Collars are a bugbear of mine. Well, not so much collars, but collars that are too big. I'd just be walking around in permanent fear of a rogue gale of wind sweeping up under my huge collar causing me to take flight, so I never wear them.

I'm wearing collarless shirts at the moment, and I really liked the fit of the Margiela shirt and the fabric, and the fact that I could close the top button.

Liam Gallagher was the first guy I remember wearing the top button closed in the mid-1990s, then Mike Skinner a few years later. I like that look. It's different and really accentuates a strong jawline and good cheekbones -- none of which I have. I just wear shirts that way because I find open-necked shirts a little boring.

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I had a strange experience a few months back when I was approached by someone who asked me why I closed my top button. I replied that, in the interests of fairness to all the buttons -- not just on the shirt I was wearing myself, but to buttons on shirts the world over -- I felt it only right and proper to treat each button equally, and that means buttoning all of them or buttoning none of them. I mean, why button all the other buttons and not the top one? Isn't that a little unfair?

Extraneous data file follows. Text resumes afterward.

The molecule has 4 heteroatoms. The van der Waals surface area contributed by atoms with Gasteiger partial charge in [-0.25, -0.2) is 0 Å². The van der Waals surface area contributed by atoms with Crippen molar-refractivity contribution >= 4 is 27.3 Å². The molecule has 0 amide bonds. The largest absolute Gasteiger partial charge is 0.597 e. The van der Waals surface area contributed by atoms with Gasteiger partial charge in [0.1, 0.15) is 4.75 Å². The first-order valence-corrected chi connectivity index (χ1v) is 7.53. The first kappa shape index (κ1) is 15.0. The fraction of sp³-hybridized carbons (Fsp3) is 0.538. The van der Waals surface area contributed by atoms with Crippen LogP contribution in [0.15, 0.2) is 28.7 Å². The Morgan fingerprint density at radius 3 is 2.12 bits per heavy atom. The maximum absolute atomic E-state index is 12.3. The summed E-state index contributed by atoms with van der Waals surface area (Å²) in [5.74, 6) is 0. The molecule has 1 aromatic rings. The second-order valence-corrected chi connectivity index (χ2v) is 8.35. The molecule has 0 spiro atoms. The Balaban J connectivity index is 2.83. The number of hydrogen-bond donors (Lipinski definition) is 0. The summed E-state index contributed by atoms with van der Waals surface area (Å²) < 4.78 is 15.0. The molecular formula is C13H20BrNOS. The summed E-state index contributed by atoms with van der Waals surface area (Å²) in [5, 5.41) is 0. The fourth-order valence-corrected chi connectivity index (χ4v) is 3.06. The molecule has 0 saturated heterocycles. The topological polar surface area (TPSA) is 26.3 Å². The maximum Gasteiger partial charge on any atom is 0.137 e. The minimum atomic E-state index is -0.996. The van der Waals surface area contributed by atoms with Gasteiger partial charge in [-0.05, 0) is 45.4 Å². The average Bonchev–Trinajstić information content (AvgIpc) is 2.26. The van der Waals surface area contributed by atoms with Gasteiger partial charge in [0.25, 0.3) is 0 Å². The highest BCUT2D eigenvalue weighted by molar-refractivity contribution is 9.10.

I was sure the sincerity of my plea won her round until, unimpressed, unsatisfied and certainly undaunted, she took matters into her own hands and undid it, said "that's better" and walked off. I couldn't help but wonder if I'd have gotten in trouble if I had started undoing her buttons in the same way!

But back to the point. For Jay-Z to name-check Martin Margiela in a hit song demonstrates two things: the first is that Margiela, though a relatively old designer now, enjoys a credibility and recognition he may never have envisaged or even wanted as, ironically, he is notoriously camera shy. He never takes to the stage after his show and has always sought to keep a low profile.

The second is this: fashion and hip hop -- two of my favourite hobbies -- are officially in love. Both realise the value of one another. Hip-hop artists such as Jay-Z, Kanye West, Pharrell Williams and Will.i.am bring major street credibility to fashion houses plus exposure to new markets.